The N.Y.C. family court is made up of many stakeholders from the legal and child welfare communities. Undeniably, all stakeholders approach this work with the best of intentions to achieve positive outcomes for the children who come through the doors of family court. Moving children to permanency, whether through return to a parent or through an adoption, is an important goal. Our article arose from our daily work in the trenches which suggested to us, that while many adoptions are successful, there are many children, the exact number of which is unknown, returning through the revolving doors of family court as a result of broken adoptions. During the last few years, city wide discussions have properly centered on correcting inefficiencies in the adoption process, and we are not suggesting that efforts and discussion toward that end should not occur. To the contrary, we believe that focusing on the issues identified in this article will prompt discussions that will help improve the long term outcomes for children who are adopted and to continually evaluate the efficacy of that goal on a case by case basis. For it is the shared responsibility of the many service providers and disciplines involved in these children and teenager’s lives, both pre- and post-adoption, to acknowledge the large number of children and teenagers who are returned to the system through the revolving doors of family court, as well as their each parties’ role contributing to children returning. Only then can a commitment be made to modify or eliminate the conditions which lead to the broken adoptions.
We are sending the cite to this article to you as you have a particular interest in and have made various contributions to the field of child welfare, advocacy and policy.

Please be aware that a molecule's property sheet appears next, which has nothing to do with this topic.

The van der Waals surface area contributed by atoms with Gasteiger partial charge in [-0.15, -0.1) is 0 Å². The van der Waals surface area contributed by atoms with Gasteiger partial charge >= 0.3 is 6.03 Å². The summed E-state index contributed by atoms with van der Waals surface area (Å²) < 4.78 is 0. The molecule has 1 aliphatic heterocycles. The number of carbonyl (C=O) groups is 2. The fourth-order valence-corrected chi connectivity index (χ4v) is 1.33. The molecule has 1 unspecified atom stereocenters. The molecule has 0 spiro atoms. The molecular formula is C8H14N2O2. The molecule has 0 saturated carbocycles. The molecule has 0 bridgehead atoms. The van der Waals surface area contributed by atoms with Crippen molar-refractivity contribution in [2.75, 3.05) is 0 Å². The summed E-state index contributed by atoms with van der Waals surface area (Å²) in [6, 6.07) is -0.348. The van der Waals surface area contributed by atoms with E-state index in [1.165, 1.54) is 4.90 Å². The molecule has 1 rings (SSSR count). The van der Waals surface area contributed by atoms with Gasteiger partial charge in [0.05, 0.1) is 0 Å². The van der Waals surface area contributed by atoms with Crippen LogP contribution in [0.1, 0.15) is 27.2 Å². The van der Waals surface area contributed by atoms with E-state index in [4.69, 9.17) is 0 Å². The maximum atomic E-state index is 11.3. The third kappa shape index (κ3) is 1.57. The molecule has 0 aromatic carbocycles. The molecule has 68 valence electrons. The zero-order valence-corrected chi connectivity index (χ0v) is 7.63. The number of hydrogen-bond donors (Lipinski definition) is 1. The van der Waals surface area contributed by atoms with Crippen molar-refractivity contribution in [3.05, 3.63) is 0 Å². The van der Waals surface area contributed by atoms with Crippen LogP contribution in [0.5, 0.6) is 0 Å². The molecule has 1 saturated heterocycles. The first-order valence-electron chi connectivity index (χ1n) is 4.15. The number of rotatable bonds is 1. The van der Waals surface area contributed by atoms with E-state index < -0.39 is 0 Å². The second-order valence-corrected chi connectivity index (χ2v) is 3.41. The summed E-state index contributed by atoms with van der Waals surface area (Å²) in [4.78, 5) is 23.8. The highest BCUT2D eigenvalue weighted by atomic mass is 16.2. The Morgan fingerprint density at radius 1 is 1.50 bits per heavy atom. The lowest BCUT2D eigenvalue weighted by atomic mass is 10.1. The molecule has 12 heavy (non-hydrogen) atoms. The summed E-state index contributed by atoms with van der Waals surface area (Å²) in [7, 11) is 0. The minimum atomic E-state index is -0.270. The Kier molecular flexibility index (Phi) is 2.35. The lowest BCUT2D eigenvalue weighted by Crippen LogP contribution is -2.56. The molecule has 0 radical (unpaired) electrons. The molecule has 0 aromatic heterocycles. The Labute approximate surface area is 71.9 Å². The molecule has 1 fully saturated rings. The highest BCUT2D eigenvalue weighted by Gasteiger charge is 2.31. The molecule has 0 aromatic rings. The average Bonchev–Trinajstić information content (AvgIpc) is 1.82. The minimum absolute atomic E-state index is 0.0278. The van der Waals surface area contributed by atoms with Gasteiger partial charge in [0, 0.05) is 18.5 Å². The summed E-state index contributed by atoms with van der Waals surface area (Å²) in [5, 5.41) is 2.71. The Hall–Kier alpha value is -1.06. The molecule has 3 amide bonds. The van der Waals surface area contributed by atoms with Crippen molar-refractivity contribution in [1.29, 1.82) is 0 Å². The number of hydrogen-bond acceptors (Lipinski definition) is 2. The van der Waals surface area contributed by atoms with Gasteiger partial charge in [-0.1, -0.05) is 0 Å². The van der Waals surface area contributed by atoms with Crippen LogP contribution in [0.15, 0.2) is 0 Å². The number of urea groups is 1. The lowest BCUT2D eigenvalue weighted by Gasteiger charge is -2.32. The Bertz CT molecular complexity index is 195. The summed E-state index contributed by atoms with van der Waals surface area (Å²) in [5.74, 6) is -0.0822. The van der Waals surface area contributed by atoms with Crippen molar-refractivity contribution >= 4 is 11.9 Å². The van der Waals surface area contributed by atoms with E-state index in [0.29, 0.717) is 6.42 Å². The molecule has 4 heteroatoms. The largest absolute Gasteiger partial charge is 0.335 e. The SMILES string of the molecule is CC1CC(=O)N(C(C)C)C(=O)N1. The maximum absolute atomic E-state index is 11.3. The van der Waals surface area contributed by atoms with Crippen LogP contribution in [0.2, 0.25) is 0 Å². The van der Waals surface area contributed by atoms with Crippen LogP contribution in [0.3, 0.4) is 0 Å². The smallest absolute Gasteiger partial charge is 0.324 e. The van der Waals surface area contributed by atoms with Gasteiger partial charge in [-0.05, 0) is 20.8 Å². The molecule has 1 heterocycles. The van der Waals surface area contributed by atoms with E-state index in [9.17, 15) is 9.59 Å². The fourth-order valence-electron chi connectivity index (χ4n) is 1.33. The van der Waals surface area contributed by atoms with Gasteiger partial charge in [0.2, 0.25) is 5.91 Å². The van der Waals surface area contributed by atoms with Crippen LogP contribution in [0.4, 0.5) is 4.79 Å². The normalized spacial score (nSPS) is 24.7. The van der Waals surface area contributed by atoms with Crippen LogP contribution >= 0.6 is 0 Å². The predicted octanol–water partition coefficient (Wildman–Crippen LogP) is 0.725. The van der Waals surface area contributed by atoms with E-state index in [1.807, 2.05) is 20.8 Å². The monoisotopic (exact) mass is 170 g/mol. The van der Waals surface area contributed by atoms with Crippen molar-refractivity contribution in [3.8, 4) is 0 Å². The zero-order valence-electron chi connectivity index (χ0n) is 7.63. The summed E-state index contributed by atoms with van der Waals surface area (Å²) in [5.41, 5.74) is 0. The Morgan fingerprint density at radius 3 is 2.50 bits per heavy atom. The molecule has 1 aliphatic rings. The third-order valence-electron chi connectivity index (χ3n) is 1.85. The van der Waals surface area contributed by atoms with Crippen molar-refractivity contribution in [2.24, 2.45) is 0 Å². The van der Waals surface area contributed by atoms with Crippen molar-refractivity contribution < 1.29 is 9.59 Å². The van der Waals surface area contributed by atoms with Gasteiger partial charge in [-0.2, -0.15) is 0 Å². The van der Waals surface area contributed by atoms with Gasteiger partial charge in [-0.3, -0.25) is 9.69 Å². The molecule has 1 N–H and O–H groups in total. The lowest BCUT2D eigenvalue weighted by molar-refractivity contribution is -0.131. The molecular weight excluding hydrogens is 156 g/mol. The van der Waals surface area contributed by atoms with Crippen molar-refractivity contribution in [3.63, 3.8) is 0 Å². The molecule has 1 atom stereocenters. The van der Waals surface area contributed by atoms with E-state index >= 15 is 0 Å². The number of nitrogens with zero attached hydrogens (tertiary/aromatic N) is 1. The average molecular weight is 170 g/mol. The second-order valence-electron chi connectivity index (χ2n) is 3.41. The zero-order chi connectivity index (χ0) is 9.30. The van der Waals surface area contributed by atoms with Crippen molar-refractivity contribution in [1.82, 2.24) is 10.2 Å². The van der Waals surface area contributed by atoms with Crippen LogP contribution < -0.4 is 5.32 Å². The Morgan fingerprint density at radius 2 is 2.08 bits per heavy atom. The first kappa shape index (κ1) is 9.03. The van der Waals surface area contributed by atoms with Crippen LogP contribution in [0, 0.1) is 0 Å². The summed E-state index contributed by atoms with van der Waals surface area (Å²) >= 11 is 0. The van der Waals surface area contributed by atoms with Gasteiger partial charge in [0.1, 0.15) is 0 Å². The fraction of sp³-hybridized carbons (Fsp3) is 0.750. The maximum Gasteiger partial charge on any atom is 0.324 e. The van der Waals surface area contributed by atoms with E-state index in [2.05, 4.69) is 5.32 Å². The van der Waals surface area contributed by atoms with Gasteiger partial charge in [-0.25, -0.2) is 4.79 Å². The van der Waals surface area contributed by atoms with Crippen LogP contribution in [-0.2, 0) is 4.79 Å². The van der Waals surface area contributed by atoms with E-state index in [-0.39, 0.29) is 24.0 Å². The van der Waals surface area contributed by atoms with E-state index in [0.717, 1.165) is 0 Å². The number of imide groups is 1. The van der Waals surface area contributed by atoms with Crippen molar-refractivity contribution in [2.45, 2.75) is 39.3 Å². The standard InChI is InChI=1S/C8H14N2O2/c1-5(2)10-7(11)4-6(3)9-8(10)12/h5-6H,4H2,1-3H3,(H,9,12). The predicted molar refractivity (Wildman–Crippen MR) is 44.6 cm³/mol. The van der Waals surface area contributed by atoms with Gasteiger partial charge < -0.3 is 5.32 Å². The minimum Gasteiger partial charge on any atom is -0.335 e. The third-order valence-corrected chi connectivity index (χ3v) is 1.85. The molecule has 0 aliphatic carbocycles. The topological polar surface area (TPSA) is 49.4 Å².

We hope you enjoy reading the article and look forward to engaging in future discussions in this area to work toward finding a solution to limit the revolving doors of family court. Please let us know if you would like further information or would like to meet about this subject.
Dawn J. Post, Esq. Brian Zimmerman, Esq.
Co-Borough Director Kings County Assigned Counsel Panel
The Children’s Law Center 44 Court St., Suite 905
44 Court St., 11th Floor Brooklyn, NY 11201
Brooklyn, NY 11201 (718) 855-0413
Tuesday, June 19, 2012
With women edging up to become half the workforce, claims of women’s economic empowerment now abound. But the reality is that gender equality has not been mainstreamed. The truly eye-opening new data is how marginalized and partial many women’s attachment to the labor force continues to be. Simultaneously, another misleading narrative also circulates — that of separateness — of disconnected individualism. In the context of intimate partnership and feminist legal theory, this Article pushes back against these accounts and demonstrates their problematic link. Contrary to the storylines, many women’s lives in fact remain characterized by deep bonds with partners, children, and extended family, and these connections tend to make women less economically powerful. This vulnerability is recurrently developed inside couple relationships, particularly because labor division still often translates into women specializing in unpaid work.